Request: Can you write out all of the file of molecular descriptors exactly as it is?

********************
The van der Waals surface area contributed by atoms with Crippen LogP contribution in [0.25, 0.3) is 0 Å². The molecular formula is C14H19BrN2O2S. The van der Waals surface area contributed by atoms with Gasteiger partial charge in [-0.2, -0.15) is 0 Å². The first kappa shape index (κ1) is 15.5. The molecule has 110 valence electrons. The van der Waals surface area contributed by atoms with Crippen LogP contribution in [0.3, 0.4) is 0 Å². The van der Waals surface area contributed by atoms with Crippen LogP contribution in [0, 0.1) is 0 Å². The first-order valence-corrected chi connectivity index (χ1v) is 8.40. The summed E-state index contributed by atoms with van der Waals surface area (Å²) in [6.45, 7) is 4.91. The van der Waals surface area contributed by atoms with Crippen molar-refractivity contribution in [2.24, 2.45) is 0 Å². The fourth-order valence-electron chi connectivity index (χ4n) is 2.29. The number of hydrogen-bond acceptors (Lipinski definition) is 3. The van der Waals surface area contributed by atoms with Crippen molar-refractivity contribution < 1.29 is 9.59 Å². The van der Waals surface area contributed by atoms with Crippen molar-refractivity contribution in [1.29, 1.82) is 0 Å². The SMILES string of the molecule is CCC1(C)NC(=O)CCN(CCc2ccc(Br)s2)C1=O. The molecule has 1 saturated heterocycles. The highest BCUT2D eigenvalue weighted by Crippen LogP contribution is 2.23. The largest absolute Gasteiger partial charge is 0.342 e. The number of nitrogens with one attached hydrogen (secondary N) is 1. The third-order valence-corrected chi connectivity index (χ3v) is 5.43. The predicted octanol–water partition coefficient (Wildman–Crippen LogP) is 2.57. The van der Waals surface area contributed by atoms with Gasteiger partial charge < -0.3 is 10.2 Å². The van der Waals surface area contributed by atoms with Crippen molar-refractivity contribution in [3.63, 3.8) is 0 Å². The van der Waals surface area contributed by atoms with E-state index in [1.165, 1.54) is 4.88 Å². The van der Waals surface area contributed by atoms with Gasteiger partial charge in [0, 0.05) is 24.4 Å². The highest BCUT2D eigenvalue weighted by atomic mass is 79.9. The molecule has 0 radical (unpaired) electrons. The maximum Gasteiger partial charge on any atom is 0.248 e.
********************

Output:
The van der Waals surface area contributed by atoms with Crippen LogP contribution in [0.25, 0.3) is 0 Å². The molecular formula is C14H19BrN2O2S. The van der Waals surface area contributed by atoms with Gasteiger partial charge in [-0.2, -0.15) is 0 Å². The first kappa shape index (κ1) is 15.5. The molecule has 110 valence electrons. The van der Waals surface area contributed by atoms with Crippen LogP contribution in [0.3, 0.4) is 0 Å². The van der Waals surface area contributed by atoms with Crippen LogP contribution in [0, 0.1) is 0 Å². The first-order valence-corrected chi connectivity index (χ1v) is 8.40. The summed E-state index contributed by atoms with van der Waals surface area (Å²) in [6.45, 7) is 4.91. The van der Waals surface area contributed by atoms with Crippen molar-refractivity contribution in [2.24, 2.45) is 0 Å². The fourth-order valence-electron chi connectivity index (χ4n) is 2.29. The number of hydrogen-bond acceptors (Lipinski definition) is 3. The van der Waals surface area contributed by atoms with Crippen molar-refractivity contribution < 1.29 is 9.59 Å². The van der Waals surface area contributed by atoms with Crippen molar-refractivity contribution in [1.29, 1.82) is 0 Å². The SMILES string of the molecule is CCC1(C)NC(=O)CCN(CCc2ccc(Br)s2)C1=O. The molecule has 1 saturated heterocycles. The highest BCUT2D eigenvalue weighted by Crippen LogP contribution is 2.23. The largest absolute Gasteiger partial charge is 0.342 e. The number of nitrogens with one attached hydrogen (secondary N) is 1. The third-order valence-corrected chi connectivity index (χ3v) is 5.43. The predicted octanol–water partition coefficient (Wildman–Crippen LogP) is 2.57. The van der Waals surface area contributed by atoms with Gasteiger partial charge < -0.3 is 10.2 Å². The van der Waals surface area contributed by atoms with Crippen molar-refractivity contribution in [3.63, 3.8) is 0 Å². The van der Waals surface area contributed by atoms with E-state index in [1.165, 1.54) is 4.88 Å². The van der Waals surface area contributed by atoms with Gasteiger partial charge in [0, 0.05) is 24.4 Å². The highest BCUT2D eigenvalue weighted by atomic mass is 79.9. The molecule has 0 radical (unpaired) electrons. The maximum Gasteiger partial charge on any atom is 0.248 e.